DV Info Net

DV Info Net (https://www.dvinfo.net/forum/)
-   Canon XL and GL Series DV Camcorders (https://www.dvinfo.net/forum/canon-xl-gl-series-dv-camcorders/)
-   -   picture noise in XL2 (https://www.dvinfo.net/forum/canon-xl-gl-series-dv-camcorders/104483-picture-noise-xl2.html)

Eric Shepherd September 27th, 2007 01:43 AM

picture noise in XL2
 
I've had my XL2 since March of this year. I bought it used and it had about 10 hours on it when I bought it.

Everything looks great with it, but I can *never* get rid of image noise.

My settings:
I shoot in manual mode almost 100% of the time and I try to keep the gain at -3dB all the time. With and without Custom Presets enabled (including noise reduction on high, crushed blacks, 'low light low noise' preset from here, etc). I always white balance. The iris is usually open almost fully, no ND filters, light meter reads fine in the viewfinder. Zebras at 100 show striping in the cases where I need to iris down a little bit, so there's plenty of light. I generally shoot in 30P or 24P and it's visible in both. It's more pronounced in 60i, and it's in 16:9 and 4:3 equally.

When shooting outdoors on sunny days to capture clouds for example, I need the higher ND setting, iris closed quite a bit, gain at -3, etc. The footage looks good except there's this little bit of hash in the dark and light areas equally. It's almost like an 8 bit audio recording. You can hear everything just fine, but there's a little bit of junk in everything. Or like tape hiss, same thing. The scopes show everything is fine in Premiere Pro 2 and Vegas 7 and the noise isn't terrible. But it's like a film grain in everything.

And no, I don't have the F. Grain button on my XL2. :)

I have the stock 20x lens and I usually shoot through a Tiffen Soft/FX 3 and then a UV filter on the end of that. The noise is completely randomized though, so it's not junk on the lens/filters.

Is this normal? I've seen lots of XL2 footage and it always looks either like a videocamera shot it, or rich and solid looking (depending on the shooter's settings), but I haven't noticed this noise problem in anyone else's footage.

Thanks!
Eric

Terry Shaw September 27th, 2007 02:30 AM

Hi Eric,

Given the settings that you are using you should not be seeing any noise,
but you never know. Can you post a few screen shoots of the noise? It would
give anyone trying to help you a better idea of what you are seeing.

Terry

Eric Shepherd September 27th, 2007 02:46 AM

1 Attachment(s)
Hi Terry,

I've attached a clip from an interview DVD I recently completed. This was shot 16:9/30P. The wall was a light yellow color and I used a Lowel Omni light with a light green gel to change the wall color. The light meter in the LCD said I was right on the money. I blocked out the interviewee to keep the motion down and the noise is more noticeable in this area anyway.

There's a little bit of encoding noise in this clip, almost like it's under water. But when it's not doing that, you can see the constant noise going on.

Thoughts?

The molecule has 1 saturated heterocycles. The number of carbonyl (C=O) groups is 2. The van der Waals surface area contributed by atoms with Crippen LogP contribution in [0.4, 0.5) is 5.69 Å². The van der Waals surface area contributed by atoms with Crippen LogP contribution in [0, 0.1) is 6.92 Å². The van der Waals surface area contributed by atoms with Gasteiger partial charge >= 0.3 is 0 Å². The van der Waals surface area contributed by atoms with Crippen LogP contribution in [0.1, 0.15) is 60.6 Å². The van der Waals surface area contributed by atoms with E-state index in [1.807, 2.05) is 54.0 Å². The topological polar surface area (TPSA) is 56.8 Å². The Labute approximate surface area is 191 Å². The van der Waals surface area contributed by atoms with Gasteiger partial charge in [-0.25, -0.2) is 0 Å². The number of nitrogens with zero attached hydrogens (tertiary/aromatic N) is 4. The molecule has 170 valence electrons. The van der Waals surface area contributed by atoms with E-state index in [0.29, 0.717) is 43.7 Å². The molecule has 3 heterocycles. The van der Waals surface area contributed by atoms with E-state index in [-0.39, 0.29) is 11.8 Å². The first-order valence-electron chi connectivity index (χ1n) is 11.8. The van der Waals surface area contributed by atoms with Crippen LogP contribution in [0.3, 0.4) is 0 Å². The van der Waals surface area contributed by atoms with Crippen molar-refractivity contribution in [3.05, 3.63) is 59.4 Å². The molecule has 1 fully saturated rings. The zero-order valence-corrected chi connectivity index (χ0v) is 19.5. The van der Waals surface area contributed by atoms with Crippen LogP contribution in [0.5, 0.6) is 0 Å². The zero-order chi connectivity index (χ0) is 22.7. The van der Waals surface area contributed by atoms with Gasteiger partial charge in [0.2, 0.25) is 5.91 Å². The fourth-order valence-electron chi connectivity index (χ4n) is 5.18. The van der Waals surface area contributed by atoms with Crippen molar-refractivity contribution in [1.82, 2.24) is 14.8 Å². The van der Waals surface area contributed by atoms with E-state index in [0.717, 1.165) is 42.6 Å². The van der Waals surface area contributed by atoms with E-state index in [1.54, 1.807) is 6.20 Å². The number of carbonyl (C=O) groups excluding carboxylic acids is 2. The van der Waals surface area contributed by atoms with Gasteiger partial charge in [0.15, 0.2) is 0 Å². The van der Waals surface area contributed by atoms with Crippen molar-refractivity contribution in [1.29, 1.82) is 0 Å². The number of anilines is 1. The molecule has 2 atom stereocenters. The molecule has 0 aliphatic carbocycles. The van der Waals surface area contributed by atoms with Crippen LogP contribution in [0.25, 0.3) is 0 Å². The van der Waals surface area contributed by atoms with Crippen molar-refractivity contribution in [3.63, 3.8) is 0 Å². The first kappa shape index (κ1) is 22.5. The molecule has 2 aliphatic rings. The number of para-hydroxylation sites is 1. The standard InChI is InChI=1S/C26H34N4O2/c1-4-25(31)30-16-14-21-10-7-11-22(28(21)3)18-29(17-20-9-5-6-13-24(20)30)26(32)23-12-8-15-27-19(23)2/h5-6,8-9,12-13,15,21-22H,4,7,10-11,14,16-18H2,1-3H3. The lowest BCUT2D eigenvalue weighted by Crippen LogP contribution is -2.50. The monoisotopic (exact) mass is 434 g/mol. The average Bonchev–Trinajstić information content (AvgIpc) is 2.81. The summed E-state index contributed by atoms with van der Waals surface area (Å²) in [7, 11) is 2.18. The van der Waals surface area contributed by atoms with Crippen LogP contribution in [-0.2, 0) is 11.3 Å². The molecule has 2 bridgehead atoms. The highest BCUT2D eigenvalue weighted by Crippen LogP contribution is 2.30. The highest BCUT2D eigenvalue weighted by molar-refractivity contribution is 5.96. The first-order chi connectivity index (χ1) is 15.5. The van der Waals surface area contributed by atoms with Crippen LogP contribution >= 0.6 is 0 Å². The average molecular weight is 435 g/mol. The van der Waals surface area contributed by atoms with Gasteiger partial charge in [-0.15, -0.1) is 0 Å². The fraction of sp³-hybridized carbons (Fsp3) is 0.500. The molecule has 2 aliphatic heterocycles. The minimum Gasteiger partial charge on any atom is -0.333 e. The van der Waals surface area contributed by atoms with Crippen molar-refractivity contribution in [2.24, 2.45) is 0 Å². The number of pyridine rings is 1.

Thanks,
Eric :)

Eric Shepherd September 27th, 2007 03:03 AM

1 Attachment(s)
Here's another clip. This time with an interviewee.

I used a Lowel Pro light as a hairlight and the omni again on the wall, though with the barn doors far less open. I had to adjust the brightness a bit because it was a little dark compared to the previous shot (I adjusted using the scopes and all in PPro, so it's within the gamut on both shots).

This noise is visible on a CRT screen non-brightened footage, and it's in skin tones and mid-range stuff, not just shadows.

For this shoot, I used a Rifa 44 (250 watt) as a key, a few feet away at a 45/45 degree angle, a gold reflector for fill on the left, Pro light (250 watt) for hair/rim and Omni (250 or 500 watt, I don't remember. The stock bulb) for background light. It was a small room, maybe 10-12 feet deep. I got back against one wall, put the chair near the center of the room, and that gave me a slightly shallower depth of field.

Thanks again,
Eric

Mark Bournes September 27th, 2007 07:57 AM

Eric, when I got mine I had the same problem, I was shooting outdoors at dusk when I noticed it. I had made no adjustments and was shooting with it right out of the box. I then went back and adjusted the settings to get rid of the grain. I hooked it up to a monitor and adjusted it while shooting in low light to decrease the gain. I haven't had any issues since. I'll have to look up what I have it set at and get back to you for specifics.

Eric Shepherd September 27th, 2007 11:13 PM

Thanks Mark. This seems to happen with everything though. When I shoot at a studio as a 4th camera on tv productions (with at least 20kw of lights aimed at the set (just a desk with 3 chairs)), I still have noise problems. I've tried with custom presets from here as well as no preset at all. It would seem that using a 'low light low noise' preset in my apartment, with a 20 watt fluorescent light aimed at a wall 2 feet from it, I would have more than 'low light'. It's a 75 watt equivalent, I believe. The wall is off-white and textured. I have to iris down to get the light level right, and that's at -3dB gain. How is this not enough light to get rid of noise? :(

Eric

Greg Boston September 29th, 2007 12:41 AM

Have you seen it being fed directly out of the camera into a monitor? I'm just trying to eliminate the capture process in the chain.

Are you using any audio, video, or lighting accessories that might be generating interference?

-gb-

Eric Shepherd September 29th, 2007 12:51 AM

I can see it in the onboard LCD as just a sparkly little shimmery sort of thing, if that makes sense. I can see it view the firewire output. I can connect it to my tv and see if shows up there, but I'm 99% sure it does, since I can see it on the LCD onboard.